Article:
[ACNS, by Gavin Drake] Complaints of church-based sexual abuse in Australia’s internal province of Victoria will be investigated by an independent body with its own board of directors. The dioceses of Melbourne and Bendigo have already approved the new structure, which will be considered by the dioceses of Wangaratta, Ballarat and Gippsland next year. The new body is being established by the Church but is separate from the dioceses and their archbishop. It will work across a number of dioceses.
The new body is included in new legislation approved by the Melbourne Synod at its meeting last week. The new legislation – created in part as a response to the Royal Commission and the 2013 Victorian Parliamentary Inquiry into child sexual abuse – is “aimed at improving transparency, independence and avenues of redress for victims,” a diocesan spokesman said.
“There’s a need to act, and there’s a need to act now because we know enough to know what we should be doing,” Melbourne registrar Ken Spackman said, as he addressed the Synod meeting. He said that the chairman of the Royal Commission, Peter McClellan, had spoken twice to meetings of Anglican bishops and “dismissed the difficulties that we have”.
Mr McClellan added: “He has come back to ‘You have the ability to act if you wish, and you should wish’, and we do wish and this is why we are before you tonight.”
The Chancellor, Michael Shand QC, said that the bill “mandates a caring and transparent process; one with compassion, integrity, clarity and respect for all involved”.
He said several Royal Commission hearings heard “horrific evidence of persistent child abuse by (Anglican) clergy and others” that caused incalculable damage to survivors and their families, and called into question the conduct of diocesan bishops at the time.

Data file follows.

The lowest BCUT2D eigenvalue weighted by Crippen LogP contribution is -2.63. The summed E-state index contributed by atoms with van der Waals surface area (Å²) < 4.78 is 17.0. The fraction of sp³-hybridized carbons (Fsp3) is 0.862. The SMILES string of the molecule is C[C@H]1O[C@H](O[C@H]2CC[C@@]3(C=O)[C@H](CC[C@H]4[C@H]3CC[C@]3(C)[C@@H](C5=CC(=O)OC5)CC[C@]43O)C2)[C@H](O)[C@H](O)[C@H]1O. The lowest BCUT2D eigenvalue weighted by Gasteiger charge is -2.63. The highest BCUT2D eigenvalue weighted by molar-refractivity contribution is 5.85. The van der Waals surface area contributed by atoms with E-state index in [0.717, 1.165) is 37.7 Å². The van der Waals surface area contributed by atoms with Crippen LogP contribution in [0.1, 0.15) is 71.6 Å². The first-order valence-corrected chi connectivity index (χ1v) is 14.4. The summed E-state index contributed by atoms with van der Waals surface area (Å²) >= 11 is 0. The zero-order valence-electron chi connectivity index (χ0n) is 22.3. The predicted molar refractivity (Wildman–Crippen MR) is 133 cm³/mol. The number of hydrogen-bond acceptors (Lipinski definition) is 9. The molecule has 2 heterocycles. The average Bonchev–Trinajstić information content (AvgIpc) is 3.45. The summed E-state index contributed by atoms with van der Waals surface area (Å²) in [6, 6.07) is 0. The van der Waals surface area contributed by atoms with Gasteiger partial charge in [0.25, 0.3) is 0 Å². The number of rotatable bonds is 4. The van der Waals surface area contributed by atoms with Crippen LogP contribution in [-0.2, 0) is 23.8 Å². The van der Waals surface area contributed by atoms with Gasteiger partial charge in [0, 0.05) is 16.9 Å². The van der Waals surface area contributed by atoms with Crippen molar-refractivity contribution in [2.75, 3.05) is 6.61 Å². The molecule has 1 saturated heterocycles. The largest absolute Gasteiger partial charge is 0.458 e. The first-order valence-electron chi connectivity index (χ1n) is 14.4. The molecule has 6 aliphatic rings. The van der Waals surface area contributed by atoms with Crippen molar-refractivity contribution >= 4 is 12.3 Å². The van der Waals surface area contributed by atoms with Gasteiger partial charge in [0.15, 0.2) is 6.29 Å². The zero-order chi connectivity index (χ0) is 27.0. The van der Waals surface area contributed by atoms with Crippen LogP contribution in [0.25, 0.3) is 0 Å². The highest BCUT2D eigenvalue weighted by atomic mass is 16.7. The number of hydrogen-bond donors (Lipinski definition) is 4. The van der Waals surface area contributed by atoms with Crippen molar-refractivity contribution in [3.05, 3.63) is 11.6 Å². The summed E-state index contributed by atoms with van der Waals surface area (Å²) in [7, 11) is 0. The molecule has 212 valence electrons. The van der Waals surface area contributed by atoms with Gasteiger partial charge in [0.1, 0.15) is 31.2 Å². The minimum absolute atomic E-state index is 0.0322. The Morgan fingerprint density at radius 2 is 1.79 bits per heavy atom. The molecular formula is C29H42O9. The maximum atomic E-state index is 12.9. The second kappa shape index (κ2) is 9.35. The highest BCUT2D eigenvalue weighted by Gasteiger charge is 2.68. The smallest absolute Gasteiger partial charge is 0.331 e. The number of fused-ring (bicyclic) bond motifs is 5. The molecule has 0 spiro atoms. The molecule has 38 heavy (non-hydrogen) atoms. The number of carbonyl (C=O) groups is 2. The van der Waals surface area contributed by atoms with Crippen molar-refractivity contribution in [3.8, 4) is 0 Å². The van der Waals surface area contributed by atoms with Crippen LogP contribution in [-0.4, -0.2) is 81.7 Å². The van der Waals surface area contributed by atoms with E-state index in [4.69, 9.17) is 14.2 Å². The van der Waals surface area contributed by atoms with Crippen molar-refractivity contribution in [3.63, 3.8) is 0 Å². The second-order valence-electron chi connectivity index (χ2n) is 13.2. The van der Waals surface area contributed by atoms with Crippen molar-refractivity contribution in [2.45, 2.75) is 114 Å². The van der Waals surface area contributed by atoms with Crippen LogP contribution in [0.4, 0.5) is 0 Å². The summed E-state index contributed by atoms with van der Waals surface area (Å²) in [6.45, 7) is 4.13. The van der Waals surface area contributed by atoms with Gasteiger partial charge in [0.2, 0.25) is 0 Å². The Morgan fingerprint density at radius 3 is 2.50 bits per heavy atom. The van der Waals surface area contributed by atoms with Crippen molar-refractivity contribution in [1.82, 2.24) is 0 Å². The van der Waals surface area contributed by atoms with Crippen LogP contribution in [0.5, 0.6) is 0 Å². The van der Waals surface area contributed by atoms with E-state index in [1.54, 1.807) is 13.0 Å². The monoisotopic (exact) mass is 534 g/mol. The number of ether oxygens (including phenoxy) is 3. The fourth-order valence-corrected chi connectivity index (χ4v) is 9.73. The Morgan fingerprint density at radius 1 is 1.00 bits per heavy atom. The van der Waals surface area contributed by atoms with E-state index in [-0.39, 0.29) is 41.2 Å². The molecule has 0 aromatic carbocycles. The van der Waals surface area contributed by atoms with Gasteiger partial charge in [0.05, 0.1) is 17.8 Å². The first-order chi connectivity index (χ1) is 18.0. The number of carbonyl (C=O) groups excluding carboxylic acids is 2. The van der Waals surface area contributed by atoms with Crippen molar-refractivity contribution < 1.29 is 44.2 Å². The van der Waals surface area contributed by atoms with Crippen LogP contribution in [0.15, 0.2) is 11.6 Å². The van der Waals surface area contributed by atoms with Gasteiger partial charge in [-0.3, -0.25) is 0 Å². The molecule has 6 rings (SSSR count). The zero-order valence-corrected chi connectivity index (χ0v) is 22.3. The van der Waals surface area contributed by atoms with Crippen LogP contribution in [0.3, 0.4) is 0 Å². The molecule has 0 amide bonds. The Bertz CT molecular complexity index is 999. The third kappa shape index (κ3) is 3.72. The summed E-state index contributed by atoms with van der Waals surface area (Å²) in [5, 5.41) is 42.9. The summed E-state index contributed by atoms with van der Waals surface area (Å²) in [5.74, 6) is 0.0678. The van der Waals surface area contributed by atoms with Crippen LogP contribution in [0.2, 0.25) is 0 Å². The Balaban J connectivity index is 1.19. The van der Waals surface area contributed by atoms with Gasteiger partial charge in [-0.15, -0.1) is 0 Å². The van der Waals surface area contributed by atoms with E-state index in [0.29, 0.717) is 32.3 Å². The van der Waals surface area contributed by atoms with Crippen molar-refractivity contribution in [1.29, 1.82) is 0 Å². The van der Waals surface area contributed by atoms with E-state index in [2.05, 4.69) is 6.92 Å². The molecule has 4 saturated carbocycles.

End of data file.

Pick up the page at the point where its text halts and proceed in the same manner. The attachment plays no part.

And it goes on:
Earlier this month, Roger Herft, the Archbishop of Perth, in the internal province of Western Australia, announced that he was “standing aside” from his duties after he admitted that he failed to act on repeated reports that priests in his former diocese of Newcastle were sexually abusing children.
In August, he told Australia’s Royal Commission that he had previously given “incorrect” evidence under oath when he denied knowing accusations against a priest. Evidence later showed that he was warned on three separate occasions that the man was a sexual abuser.
In a letter to his diocese announcing the move, Archbishop Herft said: “I have decided to voluntarily stand aside from my role, function and duties as Archbishop of Perth . . . with immediate effect. This will include all duties, including ordinations, pastoral visits, public functions, synod, diocesan council, correspondence and other related engagements.
“I have taken this decision after much prayer, thought and consultation with my advisers to allow for the mission and ministry of the diocese of Perth to flourish. I am humbled by the courage and fortitude of survivors and victims of child sexual abuse as they continue to bear witness to their stories of suffering.”
The Royal Commission will resume hearing evidence about the diocese of Newcastle in mid-November.
Meanwhile, in the UK, a separate official independent inquiry into child sexual abuse has warned the former Archbishop of Canterbury, Lord Carey of Clifton, that he “may face explicit criticism” over his handling of accusations against the former bishop of Lewes, Peter Ball.
Ball was convicted last year of indecent assault and misconduct in public office relating to offences dating back to 1977. He was sentenced to 32 months in prison after he admitted abusing 18 young men. The criticism of former Archbishop Carey stems from his handling of allegations that surfaced in 1993 when Ball resigned from his position as Bishop of Gloucester after accepting an out-of-court official police caution for an act of gross indecency.
The British inquiry has launched a specific investigation into what it has called “the Anglican Church in England and Wales” – the Church of England and the Church in Wales. Part of that investigation will focus on the Peter Ball case. The inquiry is at an evidence-gathering stage and is unlikely to begin substantive public hearings until next year.